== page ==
ONCE UPON a time, around the summer of 1998, I got back into astronomy, which requires that I was once there and left. I was there as a young boy, when my father bought me a few books on the planets and space exploration. In some way that I don't quite recall, that triggered a fascination with astronomy that extended as far as fifth grade, when I bought a couple of achromatic lenses from Edmund Scientific and built myself a crude refractor.
Then, for many years, several things intervened. What they were is not important—not to you, at least—but the upshot is that I rarely even gave the night sky a glance. I never fretted over a cloudy or light-polluted sky. I retained all my book knowledge of astronomy, but my connection with the sky was forgotten, and I'd have thought for good.
What brought me back was an article in Astronomy magazine on the Hipparcos satellite and its provocative output: a three-dimensional map of the stellar neighborhood. I had recently written a program for creating SIRDS (Single-Image Random Dot Stereograms), which are an ancestor to those three-dimensional posters that you have to screw up your eyes to see correctly. So it was a relatively simple matter to download a small portion of the Hipparcos database—the brightest thousand stars or so—and produce stellar stereograms. This program led eventually to my shareware PalmOS star atlas, PleiadAtlas.
Once it was complete, I wandered around the celestial sphere, marvelling at the depth-filled star images, not really recognizing any of them, possibly because most of them were incomplete. And then, practically by accident, I brought Orion to bear. Containing many of the sky's brightest stars, it was instantly recognizable. That did it, and once it started, it was barely possible to contain. I think it was less than a month before I ordered my current telescope, a Celestron C5+, and I was on my way.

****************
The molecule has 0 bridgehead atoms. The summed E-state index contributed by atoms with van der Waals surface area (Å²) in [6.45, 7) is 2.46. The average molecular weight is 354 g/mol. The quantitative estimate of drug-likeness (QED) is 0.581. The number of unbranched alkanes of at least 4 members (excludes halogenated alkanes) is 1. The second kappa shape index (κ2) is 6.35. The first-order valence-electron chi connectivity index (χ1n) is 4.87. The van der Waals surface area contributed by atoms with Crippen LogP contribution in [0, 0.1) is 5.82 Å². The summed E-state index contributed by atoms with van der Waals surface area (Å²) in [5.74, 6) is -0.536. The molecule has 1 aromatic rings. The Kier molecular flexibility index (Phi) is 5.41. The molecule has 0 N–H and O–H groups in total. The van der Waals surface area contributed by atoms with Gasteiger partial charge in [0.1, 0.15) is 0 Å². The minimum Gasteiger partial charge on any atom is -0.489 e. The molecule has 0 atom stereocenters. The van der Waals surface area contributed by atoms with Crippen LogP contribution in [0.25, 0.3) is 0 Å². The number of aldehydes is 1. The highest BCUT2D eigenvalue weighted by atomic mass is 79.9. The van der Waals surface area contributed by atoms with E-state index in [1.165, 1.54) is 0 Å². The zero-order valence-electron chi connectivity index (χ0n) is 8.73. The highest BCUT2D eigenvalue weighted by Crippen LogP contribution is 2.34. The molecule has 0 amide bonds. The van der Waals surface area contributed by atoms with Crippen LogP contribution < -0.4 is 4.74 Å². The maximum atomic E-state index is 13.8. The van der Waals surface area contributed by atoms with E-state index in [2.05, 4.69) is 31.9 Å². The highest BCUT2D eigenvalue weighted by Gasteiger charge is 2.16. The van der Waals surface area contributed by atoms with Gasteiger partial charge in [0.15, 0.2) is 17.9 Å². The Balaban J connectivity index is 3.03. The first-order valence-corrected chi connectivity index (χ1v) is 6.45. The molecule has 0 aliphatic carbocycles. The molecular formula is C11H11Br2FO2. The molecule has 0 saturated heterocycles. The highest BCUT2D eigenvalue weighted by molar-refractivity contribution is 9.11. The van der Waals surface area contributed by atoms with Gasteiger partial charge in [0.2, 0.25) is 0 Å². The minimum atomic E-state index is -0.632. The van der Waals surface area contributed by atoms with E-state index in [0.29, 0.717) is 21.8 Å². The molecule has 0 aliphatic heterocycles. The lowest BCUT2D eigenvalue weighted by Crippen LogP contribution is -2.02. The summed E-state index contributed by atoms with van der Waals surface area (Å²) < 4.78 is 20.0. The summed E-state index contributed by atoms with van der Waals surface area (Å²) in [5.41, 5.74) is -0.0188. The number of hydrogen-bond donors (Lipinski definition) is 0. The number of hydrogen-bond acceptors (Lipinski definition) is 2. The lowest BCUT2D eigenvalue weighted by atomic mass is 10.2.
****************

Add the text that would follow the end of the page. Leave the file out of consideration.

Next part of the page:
At the time, I worked at a computer science research facility, and got, as a kind of incidental benefit, a high-speed Internet connection, so it was a natural inclination to want to create a web page. That was the start of The Astronomy Corner, which I originally intended to be a "square one" for beginners into astronomy.
This site went on and grew for about a year or so, and it gradually dawned on me that there are so many beginner's sites that I was only providing one more instance, with little added value. So I began to think about what it was that I could publish here that no one else could or would.
Then I remembered that I used to subscribe to Scientific American almost solely for Martin Gardner's monthly "Mathematical Games" column. I admired his knack for injecting humor and poetry into recreational mathematics and the way he didn't merely give lists of puzzles but gave some of the history and depth behind them. Now I am immodest enough to admit that I fancy myself a reasonable writer—perhaps not on the level of a Gardner, but still tolerably good. It occurred to me that here was something that would be a new kind of contribution to astronomy-related web sites.
With that in mind, I created an occasional series, called Astronomical Games. My intention was to write about every month or so, but as I mentioned above, other things have intervened from time to time. The name is an intentional homage to Gardner, who fueled much of my interest in mathematics and the sciences which use it.
As I said, I'm planning on making Astronomical Games a monthly (or so) column with a limited run. I just don't think I'll have time to make it a feature that will last year after year after year, but it would be nice to have a run at it and end up with a dozen or so fun-to-read articles about astronomy and related fields.
In addition, for those times when I (and you, too!) don't have time for a full write-up but do have something to share, I also have a section called Notes from Under Sky, which will be short, one-page articles about whatever strikes my fancy. These won't have the same kind of coherence as the Games, but that's OK, they're not intended to be particularly nourishing, just kind of like snack food for the mind.
The only thing remaining from the previous version of this site is the reference page. Let me know if any of the links seem out of date.
Copyright (c) 1999–2020 Brian Tung